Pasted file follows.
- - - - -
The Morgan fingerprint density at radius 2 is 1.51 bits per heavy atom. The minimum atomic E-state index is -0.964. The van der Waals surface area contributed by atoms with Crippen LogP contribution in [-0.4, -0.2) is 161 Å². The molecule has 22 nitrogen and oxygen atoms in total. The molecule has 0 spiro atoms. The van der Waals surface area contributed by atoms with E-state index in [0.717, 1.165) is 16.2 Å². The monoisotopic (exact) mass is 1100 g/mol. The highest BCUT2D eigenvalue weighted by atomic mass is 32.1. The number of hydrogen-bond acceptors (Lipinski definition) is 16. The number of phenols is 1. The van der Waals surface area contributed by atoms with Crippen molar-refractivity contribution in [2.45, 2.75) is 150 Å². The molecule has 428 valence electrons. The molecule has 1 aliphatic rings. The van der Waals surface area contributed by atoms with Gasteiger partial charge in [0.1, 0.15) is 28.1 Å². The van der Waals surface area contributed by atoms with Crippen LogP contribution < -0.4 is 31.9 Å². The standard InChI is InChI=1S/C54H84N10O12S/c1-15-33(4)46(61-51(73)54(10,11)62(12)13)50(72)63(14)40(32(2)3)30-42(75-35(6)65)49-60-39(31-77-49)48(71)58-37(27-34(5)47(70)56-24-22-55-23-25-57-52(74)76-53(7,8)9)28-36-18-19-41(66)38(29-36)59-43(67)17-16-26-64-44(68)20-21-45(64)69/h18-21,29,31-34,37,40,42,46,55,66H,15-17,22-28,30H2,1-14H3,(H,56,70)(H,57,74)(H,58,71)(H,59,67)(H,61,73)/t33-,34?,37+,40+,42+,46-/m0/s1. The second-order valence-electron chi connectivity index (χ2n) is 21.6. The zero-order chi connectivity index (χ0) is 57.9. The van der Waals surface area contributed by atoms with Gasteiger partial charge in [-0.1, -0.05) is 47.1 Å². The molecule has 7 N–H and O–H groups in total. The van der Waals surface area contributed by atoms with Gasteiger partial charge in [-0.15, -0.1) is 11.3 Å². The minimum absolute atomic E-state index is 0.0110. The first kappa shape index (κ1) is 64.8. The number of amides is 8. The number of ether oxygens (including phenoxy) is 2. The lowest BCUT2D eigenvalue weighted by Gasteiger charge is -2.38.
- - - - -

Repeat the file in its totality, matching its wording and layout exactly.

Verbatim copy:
The Morgan fingerprint density at radius 2 is 1.51 bits per heavy atom. The minimum atomic E-state index is -0.964. The van der Waals surface area contributed by atoms with Crippen LogP contribution in [-0.4, -0.2) is 161 Å². The molecule has 22 nitrogen and oxygen atoms in total. The molecule has 0 spiro atoms. The van der Waals surface area contributed by atoms with E-state index in [0.717, 1.165) is 16.2 Å². The monoisotopic (exact) mass is 1100 g/mol. The highest BCUT2D eigenvalue weighted by atomic mass is 32.1. The number of hydrogen-bond acceptors (Lipinski definition) is 16. The number of phenols is 1. The van der Waals surface area contributed by atoms with Crippen molar-refractivity contribution in [2.45, 2.75) is 150 Å². The molecule has 428 valence electrons. The molecule has 1 aliphatic rings. The van der Waals surface area contributed by atoms with Gasteiger partial charge in [0.1, 0.15) is 28.1 Å². The van der Waals surface area contributed by atoms with Crippen LogP contribution < -0.4 is 31.9 Å². The standard InChI is InChI=1S/C54H84N10O12S/c1-15-33(4)46(61-51(73)54(10,11)62(12)13)50(72)63(14)40(32(2)3)30-42(75-35(6)65)49-60-39(31-77-49)48(71)58-37(27-34(5)47(70)56-24-22-55-23-25-57-52(74)76-53(7,8)9)28-36-18-19-41(66)38(29-36)59-43(67)17-16-26-64-44(68)20-21-45(64)69/h18-21,29,31-34,37,40,42,46,55,66H,15-17,22-28,30H2,1-14H3,(H,56,70)(H,57,74)(H,58,71)(H,59,67)(H,61,73)/t33-,34?,37+,40+,42+,46-/m0/s1. The second-order valence-electron chi connectivity index (χ2n) is 21.6. The zero-order chi connectivity index (χ0) is 57.9. The van der Waals surface area contributed by atoms with Gasteiger partial charge in [-0.1, -0.05) is 47.1 Å². The molecule has 7 N–H and O–H groups in total. The van der Waals surface area contributed by atoms with Gasteiger partial charge in [-0.15, -0.1) is 11.3 Å². The minimum absolute atomic E-state index is 0.0110. The first kappa shape index (κ1) is 64.8. The number of amides is 8. The number of ether oxygens (including phenoxy) is 2. The lowest BCUT2D eigenvalue weighted by Gasteiger charge is -2.38.